I also find myself wanting masculine textiles – like military clothes, military tents, working clothes, work gloves, etc. I think it has something to do with wanting to express something fundamental – life, and I don’t feel that it can be represented by lace and embroidered fabrics. I use many white materials, like bed linen, a textile close to the human body, and I imagine that the human has left some of its presence behind. I have used sheets from institutions, hospitals or mental hospitals in my work several times. I want the clothes /textiles to tell the truth – I have worn clothes as a mask, a costume, most of my life trying to be something that I am not. I know how we can “”design ourselves”” to be what we want through clothes, but I am trying to look for what we hide under the clothes in my work.
How much is the human body present in your works even when absent?
This question really made me think. I have often talked about my “bodyless clothes”, but you can see a “bodylike” shape under the clothes in many of my objects. The clothes are supposed to tell about humans, a human experience or state, so I guess that is what I am trying to visualise. It is not so much about the clothes but the person wearing them.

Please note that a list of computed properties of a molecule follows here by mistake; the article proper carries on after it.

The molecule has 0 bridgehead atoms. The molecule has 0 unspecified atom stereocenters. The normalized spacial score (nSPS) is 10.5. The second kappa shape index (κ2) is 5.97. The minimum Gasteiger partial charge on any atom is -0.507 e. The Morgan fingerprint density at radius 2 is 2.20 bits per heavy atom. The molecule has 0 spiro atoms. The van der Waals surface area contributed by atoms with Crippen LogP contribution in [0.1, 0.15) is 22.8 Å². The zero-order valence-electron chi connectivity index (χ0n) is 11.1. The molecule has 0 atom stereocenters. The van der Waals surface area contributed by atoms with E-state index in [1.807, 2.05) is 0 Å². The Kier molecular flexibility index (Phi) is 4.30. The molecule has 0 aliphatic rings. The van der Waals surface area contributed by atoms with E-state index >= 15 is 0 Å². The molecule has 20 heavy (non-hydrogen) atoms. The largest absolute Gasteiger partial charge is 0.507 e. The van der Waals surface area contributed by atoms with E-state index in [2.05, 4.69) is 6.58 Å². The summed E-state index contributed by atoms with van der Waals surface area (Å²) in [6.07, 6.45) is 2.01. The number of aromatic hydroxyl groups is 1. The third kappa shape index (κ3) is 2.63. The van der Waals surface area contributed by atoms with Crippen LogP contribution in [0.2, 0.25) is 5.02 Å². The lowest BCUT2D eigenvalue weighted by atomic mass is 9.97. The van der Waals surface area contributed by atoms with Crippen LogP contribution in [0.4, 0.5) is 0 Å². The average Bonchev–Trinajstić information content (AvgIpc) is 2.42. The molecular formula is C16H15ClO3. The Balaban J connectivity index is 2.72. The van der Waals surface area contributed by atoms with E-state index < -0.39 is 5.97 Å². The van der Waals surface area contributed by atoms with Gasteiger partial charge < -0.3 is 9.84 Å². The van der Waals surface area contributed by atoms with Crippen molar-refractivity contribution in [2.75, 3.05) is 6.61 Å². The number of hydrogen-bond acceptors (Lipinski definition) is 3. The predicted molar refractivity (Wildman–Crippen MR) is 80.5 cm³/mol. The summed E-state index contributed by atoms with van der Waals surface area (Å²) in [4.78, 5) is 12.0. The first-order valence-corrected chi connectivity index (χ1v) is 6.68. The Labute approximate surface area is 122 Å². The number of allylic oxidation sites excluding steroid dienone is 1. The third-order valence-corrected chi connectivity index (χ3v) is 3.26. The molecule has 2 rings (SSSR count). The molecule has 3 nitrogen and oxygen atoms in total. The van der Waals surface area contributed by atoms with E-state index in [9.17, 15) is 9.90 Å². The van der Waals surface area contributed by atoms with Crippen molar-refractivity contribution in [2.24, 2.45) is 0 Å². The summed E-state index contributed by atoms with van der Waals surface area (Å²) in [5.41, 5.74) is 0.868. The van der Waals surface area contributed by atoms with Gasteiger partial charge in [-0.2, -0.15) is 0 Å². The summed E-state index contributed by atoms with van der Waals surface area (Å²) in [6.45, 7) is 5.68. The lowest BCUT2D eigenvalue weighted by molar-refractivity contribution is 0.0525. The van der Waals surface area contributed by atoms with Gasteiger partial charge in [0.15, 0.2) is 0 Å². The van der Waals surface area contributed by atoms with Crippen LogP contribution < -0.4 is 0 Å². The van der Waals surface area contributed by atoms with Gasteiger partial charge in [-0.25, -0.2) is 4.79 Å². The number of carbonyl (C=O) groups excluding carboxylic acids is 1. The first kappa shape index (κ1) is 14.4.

But, when I got your question, a why (?) entered my head. Have you experienced losing a person and then thinking about them all the time? I suddenly started to think maybe I also do this thing because my absent father always has been the most present human in my life. He died when I was one year old.
You work with both indoor and outdoor projects. How do you relate to the space that surrounds the human body? Is the cloth a membrane? Are they porose to the environment or armour for you? You sometimes place your textile objects in wooden frames and boxes – like in your solo show at Oppland Kunstsenter in 2016 – why do you do that?
I think we all have our own experience of where we end and where our surroundings start. At least, I think some people use more space than others. As for myself, I feel like I am trapped inside my body, and I look out on my surroundings; but I guess others may experience that I also extend into the space around me. I am very aware of the people that occupy the space I move in; my body and mind absorb them. I have used my clothes to protect myself; maybe I still do. I have “dressed people out”. On bad days, I have worn clothes that give an unapproachable look, along with a bit too confident walk it said: “don’t come too close”. Clothes can speak – but they seldom talk about the truth.
We dress in thin layers of fabric to protect us from others, society and other external challenges. Such a fragile material as a textile has a significant protective role; I find that interesting.
My clothes/objects/persons often must relate to a frame or a box; they are imprisoned. It can be so many things that make people feel unable to move freely. The boxes can be a metaphor for other people’s opinions on how you should live your life, the societies expectations, your own mind. There is something claustrophobic in most of my things.